Interestingly, the Fruitlands item I examined is only a reproduction - the original is in the collection of the Peabody Museum at Harvard, catalog number 88-45-10/46959.  A Native American version of its acquisition by Harvard's Peabody Museum is that it was obtained from a robber of a Pennacook Abenaki gravesite in New Hampshire. 

   Comparison

Loren Coleman, in his recent book Mothman & Other Curious Encounters, created a composite sketch of the Mothman based on the various reports and eyewitness testimony.  A written composite of the Mothman was first published in 1970 in The Complete Guide to Mysterious Beings by John Keel - and an artists rendering of a sketch drawn by Roger Scarberry who saw the the creature on November 15, 1966 first appeared in Janet and Colin Bord's 1981 book Alien Animals.

 

The Loren Coleman sketch is below left.  To the right is a scan of the Thunderbird artifact from the book The New England Indians by C. Keith Wilbur.  It may also be found in The Western Abenaki by Colin Calloway.

 

      

Coleman Sketch & Thunderbird Drawing

   Thunderbird Lore

Although primarily associated with the Plains Indians, the Thunderbird was known to the Algonquin speaking peoples of New England.  However, like most Native American culture in New England, little is now known of their beliefs.  In regards to the Thunderbird, this much is known: it was a fearsome being and resembled a winged man or an immense bird, it caused fear and dread, and was said to actually kill and eat humans from time to time.

 

Pmola

 

According to a New England Koasek Abenaki about the Pmola (puh-MOH-lah): "Our legends tell us of a being who appeared as a giant bird-like creature, with glowing red eyes and claws, who would swoop down on unsuspecting animals and people and carry them off ... never to be seen again.  The Indian peoples of the Eastern Seaboard and Woodlands all share similar stories.  Grandmothers and Mothers would caution their children to behave, lest Pmola find them unawares and carry them away."

 

Piasa

 

Jacques Marquette, a French explorer relates a petroglyph of the Piasa near Alton Illinois in 1673:  "On the flat face of a high rock were painted, in red, black, and green, a pair of monsters, each as large as a calf, with horns like a deer, red eyes, a beard like a tiger, and a frightful expression of countenance.  The face is something like that of a man, the body covered with scales, and the tail so long that it passes entirely round the body, over the head, and between the legs, ending like that of a fish."  It was supposed to live high in a cave on the bluff.

 

An Alton, Illinois scholar named McAdmas observed during the mid 1800s, that the name Piasa "signifies, in Illini, 'The bird that devours men.'"  And indeed, it was Illini legend that children and adults were carried away and eaten.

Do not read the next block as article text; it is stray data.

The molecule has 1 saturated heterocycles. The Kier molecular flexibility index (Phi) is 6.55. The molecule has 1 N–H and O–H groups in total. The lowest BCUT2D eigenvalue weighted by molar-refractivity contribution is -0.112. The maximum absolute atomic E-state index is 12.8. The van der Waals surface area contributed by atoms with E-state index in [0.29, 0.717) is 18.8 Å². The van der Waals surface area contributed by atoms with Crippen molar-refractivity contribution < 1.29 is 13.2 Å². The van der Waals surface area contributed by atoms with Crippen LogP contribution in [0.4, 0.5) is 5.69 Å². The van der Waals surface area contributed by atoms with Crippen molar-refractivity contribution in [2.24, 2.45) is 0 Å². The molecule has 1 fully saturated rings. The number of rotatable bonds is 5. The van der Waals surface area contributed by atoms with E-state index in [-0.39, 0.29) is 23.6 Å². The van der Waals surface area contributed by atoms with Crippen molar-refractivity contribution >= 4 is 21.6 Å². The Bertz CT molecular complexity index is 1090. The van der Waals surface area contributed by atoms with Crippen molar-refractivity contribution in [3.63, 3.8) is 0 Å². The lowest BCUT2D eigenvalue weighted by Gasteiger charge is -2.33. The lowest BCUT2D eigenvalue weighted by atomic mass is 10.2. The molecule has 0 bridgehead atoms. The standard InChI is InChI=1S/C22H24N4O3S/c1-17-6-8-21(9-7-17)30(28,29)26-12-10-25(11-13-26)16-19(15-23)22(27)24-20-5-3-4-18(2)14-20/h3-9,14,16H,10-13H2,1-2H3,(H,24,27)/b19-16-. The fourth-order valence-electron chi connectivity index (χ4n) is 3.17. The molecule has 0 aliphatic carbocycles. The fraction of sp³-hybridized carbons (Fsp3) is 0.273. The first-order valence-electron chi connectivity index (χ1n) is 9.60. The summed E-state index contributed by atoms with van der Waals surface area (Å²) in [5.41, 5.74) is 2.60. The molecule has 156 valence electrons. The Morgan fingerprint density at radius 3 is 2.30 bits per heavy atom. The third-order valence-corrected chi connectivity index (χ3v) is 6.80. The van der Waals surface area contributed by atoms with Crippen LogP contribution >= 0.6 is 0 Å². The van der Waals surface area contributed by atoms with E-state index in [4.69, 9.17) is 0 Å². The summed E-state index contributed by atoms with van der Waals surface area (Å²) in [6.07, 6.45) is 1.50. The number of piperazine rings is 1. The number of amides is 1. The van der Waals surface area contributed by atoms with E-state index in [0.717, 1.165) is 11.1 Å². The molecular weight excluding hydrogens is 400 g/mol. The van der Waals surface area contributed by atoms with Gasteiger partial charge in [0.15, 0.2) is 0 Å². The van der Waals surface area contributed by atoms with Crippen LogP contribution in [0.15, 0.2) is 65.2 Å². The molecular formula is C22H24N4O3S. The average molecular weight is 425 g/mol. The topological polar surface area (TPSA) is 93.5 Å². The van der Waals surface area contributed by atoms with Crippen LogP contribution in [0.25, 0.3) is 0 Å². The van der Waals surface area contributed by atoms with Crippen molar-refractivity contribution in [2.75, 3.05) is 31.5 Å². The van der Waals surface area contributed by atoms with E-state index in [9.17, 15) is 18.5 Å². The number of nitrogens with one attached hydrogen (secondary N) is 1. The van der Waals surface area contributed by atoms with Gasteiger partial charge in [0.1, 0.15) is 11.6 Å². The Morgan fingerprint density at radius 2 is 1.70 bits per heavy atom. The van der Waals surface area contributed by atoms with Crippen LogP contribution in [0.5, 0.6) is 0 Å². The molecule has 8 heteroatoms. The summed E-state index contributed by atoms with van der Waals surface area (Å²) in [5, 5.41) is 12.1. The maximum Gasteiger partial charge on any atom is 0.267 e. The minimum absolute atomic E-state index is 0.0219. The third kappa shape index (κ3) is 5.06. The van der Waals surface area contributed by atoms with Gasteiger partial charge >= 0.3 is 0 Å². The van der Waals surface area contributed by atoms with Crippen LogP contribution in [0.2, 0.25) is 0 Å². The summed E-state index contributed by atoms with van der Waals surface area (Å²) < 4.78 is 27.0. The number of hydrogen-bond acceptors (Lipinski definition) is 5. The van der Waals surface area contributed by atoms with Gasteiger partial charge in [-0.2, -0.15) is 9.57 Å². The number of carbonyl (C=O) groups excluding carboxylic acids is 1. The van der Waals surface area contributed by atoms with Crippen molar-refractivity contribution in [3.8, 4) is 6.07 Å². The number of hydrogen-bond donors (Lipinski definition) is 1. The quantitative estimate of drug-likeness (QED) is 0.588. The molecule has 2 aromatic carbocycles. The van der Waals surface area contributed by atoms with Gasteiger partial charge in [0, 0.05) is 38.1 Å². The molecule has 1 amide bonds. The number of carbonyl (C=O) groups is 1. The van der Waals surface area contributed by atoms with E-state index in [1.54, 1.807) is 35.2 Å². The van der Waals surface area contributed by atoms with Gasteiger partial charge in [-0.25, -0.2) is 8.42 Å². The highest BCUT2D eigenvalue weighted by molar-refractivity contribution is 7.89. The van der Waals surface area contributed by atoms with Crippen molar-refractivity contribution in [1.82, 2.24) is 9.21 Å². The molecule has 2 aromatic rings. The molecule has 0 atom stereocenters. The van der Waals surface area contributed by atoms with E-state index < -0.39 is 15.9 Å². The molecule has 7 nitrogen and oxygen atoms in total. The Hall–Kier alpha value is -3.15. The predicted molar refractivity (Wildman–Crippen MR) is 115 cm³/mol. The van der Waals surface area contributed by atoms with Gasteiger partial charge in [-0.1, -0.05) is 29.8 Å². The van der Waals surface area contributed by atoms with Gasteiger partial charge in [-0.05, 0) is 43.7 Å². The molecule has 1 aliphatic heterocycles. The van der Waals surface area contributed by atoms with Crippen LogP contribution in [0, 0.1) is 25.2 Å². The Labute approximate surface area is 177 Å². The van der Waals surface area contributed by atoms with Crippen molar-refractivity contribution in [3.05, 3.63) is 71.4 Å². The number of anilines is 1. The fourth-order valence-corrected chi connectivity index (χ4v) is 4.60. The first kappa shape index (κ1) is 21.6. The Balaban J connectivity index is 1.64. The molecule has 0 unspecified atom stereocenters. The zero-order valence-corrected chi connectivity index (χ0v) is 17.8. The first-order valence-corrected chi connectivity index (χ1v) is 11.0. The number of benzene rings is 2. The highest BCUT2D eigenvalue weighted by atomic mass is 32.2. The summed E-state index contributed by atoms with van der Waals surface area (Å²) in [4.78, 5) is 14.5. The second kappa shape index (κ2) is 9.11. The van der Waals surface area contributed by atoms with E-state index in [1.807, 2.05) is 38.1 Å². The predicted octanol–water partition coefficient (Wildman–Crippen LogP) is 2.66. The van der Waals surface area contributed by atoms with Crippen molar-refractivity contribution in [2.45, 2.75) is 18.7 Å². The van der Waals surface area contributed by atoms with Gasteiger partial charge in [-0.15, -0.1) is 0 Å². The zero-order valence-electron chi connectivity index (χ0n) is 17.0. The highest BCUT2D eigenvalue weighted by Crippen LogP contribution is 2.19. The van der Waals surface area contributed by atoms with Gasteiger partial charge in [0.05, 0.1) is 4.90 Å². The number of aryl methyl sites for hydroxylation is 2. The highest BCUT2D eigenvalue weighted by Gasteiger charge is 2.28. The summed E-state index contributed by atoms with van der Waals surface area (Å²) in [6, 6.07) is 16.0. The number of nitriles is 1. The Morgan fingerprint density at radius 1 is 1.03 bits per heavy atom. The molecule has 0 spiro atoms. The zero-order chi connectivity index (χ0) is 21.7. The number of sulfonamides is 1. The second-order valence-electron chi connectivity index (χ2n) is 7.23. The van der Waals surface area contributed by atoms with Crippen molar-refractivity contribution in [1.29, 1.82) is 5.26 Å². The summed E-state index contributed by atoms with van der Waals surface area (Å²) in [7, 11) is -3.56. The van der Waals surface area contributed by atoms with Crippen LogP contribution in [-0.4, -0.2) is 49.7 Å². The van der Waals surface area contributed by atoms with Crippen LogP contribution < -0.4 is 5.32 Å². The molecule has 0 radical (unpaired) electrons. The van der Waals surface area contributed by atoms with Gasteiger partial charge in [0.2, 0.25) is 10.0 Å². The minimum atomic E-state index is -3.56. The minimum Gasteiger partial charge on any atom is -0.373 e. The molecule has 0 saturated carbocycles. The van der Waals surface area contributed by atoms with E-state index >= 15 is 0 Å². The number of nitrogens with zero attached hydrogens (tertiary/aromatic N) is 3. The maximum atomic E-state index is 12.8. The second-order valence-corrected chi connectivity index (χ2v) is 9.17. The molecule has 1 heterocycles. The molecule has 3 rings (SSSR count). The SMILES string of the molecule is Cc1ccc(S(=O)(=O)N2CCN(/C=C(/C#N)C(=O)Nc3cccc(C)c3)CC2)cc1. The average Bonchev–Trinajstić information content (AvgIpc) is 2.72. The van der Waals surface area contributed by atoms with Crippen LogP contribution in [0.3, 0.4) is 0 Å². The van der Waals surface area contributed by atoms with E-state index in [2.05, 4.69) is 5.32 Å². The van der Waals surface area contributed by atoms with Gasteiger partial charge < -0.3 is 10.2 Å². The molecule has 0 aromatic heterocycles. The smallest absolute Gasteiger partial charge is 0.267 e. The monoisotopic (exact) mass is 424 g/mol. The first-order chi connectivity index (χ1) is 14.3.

Tlanuwa

 

The Cherokee ledged of the Tlanuwa is similar of the Piasa.  The Tlanuwa were a pair of immense birds said to live in a cave on the north bank of the Little Tennessee River in Blount County Tennessee.  They would fly up an down the river, even coming into the villages to carry off and eat dogs and small children. 

Uktena & Tlanuwa       

Bad8gi

 

According to a New England Koasek Abenaki about the Bad8gi (BAH-dohn-KEE):  "I personally believe that the Thunderbird here in the East is based upon an ancient species of raptor, one that possessed a wingspan in excess of twenty feet.  These gigantic preying birds were the antecedents of the Eagles that are so important to our culture and traditions today.  Ancient oral traditions among the Algonquin/Abenaki tell us that these raptors rode the lightning and the thunderheads, coming up from the South, in a corridor that extends from Mexico right on up the Appalachians into New Hampshire, Vermont and Maine.  I believe that the copper representation you refer to is this Thunder Being, and was made to harness the spiritual powers to benefit the wearer.  Our word for this Being is Bad8gi."

 

Note: The "8" in Bad8gi is intentional.  In Abenaki, the sound "OOHN" is represented by the 8 or , (an "o" with a circumflex).

   Giant Birds?

The largest bird in North America is the California Condor with a wingspan of up to nine feet.  The largest known bird today is the Andean Condor with a wingspan up to 12 feet.  Unlike the Andean Condor, the California is a very rare and endangered bird with only a small territory left of its once large range.  But as recently as the early 1800's it still apparently lived in eastern America as well, according to Halliday's Vanishing Birds.  Could Andean Condors, however, be flying up - or have ever flown up from South America?  In any event, Ornithologists tell us that the claw strength of either condor is not strong enough to carry food for much distance, and besides, the condor is a carrion eater, not a predator bird.